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He v The Queen [2022] NSWCCA 205

The offender was sentenced following a plea of guilty to 1 count of possessing tobacco products knowing they were imported with intent to defraud the revenue contrary to s 233BABAD(2) of the Customs Act 1901 (Cth). Original sentence imposed 2 years and 11 months imprisonment, to be released on recognisance on 12 October 2023 upon giving security in the sum of $1,000. Offender appealed on the grounds that the sentencing judge erred in not considering principles of parity with respect to a known co-offender, Bishan Su, and erred in not considering the offender’s character and antecedents.

Parity: Proceedings relating to Ms Su had considerable prominence in the sentence hearing against the offender. Sentencing judge made no reference in their remarks on sentence to it nor was any consideration apparently given to the sentence imposed upon Ms Su and its relevance. Whatever the basis of the failure, it constitutes error. While the offender and Ms Su were undoubtedly co-offenders in a shared enterprise, the charge each faced, their respective roles and their individual criminality and moral culpability were dissimilar. It is of no small significance that Ms Su was charged with a less serious offence. The offender’s charge related to 691.33 kilograms of loose leaf tobacco and over 1.8 million individual cigarettes ($2,272,192.36 of revenue defrauded), whereas Ms Su’s charge related to much lesser amounts of $130.31 kilograms of loose leaf tobacco and 139,760 individual cigarettes ($256,369.64 of revenue defrauded). The subjective cases of the co-offenders also differed, with Ms Su presenting a more compelling case than the offender because of their lack of criminal history, good prospects of rehabilitation and that Ms Su were recruited because they had accrued a substantial gambling debt to the offender. It cannot be concluded that the sentences imposed are unjustifiably disparate.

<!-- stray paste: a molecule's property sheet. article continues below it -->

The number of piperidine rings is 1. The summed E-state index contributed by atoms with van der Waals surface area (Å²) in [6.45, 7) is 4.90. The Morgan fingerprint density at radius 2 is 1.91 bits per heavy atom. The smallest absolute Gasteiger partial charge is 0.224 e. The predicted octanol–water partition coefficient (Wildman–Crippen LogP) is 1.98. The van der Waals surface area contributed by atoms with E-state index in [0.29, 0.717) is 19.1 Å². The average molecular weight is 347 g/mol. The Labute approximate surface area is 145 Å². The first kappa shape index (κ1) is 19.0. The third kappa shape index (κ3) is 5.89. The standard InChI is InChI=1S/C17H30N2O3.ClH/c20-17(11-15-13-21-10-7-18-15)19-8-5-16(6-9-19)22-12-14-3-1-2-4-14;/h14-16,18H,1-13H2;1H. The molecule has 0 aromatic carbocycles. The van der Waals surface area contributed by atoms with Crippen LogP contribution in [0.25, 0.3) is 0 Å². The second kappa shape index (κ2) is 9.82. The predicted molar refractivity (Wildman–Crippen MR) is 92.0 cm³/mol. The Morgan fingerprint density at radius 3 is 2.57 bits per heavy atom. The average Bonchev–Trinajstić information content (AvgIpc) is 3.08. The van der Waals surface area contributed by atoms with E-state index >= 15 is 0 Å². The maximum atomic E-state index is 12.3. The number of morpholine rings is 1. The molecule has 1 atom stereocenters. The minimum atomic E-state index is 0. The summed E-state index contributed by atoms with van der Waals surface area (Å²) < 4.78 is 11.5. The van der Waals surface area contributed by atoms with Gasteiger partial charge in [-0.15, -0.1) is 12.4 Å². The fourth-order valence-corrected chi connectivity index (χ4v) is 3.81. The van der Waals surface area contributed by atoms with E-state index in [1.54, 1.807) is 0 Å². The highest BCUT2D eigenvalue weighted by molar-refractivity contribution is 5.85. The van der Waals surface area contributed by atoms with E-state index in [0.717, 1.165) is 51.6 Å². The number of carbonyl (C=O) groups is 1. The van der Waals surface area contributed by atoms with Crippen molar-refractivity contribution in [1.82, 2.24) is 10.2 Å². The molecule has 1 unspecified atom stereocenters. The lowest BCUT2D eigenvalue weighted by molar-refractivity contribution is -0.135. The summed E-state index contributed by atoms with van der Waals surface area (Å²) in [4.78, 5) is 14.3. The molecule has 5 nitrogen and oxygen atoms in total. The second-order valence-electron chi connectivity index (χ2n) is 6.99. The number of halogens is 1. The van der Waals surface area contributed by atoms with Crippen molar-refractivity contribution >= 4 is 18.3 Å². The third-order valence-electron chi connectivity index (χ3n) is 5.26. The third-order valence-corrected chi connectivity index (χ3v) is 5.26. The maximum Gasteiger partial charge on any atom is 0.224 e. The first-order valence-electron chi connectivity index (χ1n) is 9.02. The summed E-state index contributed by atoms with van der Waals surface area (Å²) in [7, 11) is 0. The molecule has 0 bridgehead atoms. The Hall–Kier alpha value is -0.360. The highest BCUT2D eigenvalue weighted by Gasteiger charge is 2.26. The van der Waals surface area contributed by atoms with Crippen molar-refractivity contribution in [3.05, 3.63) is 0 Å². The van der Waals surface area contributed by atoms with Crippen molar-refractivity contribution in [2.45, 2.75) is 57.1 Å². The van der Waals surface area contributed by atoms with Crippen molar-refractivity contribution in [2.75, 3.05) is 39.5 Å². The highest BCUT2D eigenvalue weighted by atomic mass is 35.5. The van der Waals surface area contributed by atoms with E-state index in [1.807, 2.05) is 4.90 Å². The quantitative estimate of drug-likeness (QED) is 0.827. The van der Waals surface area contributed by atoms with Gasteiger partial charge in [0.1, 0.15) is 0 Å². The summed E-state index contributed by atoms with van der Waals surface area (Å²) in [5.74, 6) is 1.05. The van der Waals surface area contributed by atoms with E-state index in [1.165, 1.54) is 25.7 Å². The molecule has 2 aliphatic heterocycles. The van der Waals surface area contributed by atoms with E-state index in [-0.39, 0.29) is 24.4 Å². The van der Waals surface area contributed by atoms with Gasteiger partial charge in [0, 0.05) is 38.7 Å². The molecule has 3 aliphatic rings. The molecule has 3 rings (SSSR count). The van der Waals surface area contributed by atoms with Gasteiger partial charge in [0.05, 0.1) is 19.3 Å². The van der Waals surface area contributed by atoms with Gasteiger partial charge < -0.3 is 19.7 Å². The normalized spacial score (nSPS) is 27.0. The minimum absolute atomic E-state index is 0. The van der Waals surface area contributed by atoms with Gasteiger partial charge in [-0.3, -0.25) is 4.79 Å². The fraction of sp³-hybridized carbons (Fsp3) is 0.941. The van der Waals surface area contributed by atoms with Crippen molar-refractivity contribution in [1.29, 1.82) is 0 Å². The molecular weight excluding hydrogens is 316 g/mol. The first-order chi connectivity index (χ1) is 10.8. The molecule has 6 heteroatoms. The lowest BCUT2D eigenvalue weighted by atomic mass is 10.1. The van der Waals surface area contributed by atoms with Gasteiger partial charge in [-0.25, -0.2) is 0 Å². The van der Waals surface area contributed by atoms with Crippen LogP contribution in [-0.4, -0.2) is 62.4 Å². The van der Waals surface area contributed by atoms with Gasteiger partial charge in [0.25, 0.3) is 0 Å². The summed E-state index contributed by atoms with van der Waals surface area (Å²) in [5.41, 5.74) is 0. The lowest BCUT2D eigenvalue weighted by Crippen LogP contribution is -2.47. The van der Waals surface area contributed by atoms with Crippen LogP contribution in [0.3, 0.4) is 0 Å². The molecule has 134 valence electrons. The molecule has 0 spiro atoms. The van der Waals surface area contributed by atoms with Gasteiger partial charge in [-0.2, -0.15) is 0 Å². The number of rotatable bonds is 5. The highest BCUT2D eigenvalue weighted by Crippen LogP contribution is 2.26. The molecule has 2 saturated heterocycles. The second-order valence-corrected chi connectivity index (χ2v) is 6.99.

Antecedents: There is nothing in the remarks on sentence, or He (No 1), to make clear that the sentencing judge gave attention to the offender’s relatively limited criminal history and the effect it might have on sentence. To that extent, error has been established, there being a possibility of the error having affected the exercise of the sentencing discretion. Whilst the offender’s criminal record was limited, the fact that the two more significant convictions against him were both dishonesty offences was of direct relevance. Offender’s conduct reflected ongoing, if sporadic, dishonesty, and there was little basis for them to be accorded any mitigation because of it. Rather, the commission of the present offence suggested the offender had not learned from their earlier experiences of the criminal justice system and arguably elevated the need for a sentence importing a greater degree of specific deterrence to be imposed. It is unlikely that the sentencing judge’s criminal history operated to the offender’s disadvantage. There is nothing in the penalty imposed that suggests the offender was more harshly dealt with than they would have been had their criminal history been fully considered.

Leave to appeal granted. Appeal dismissed.
The CSD acknowledges Aboriginal and Torres Strait Islander peoples as First Australians and recognises their culture, history, diversity and their deep connection to the land. We acknowledge that we are on the land of the traditional owners and pay respects to Elders past and present.

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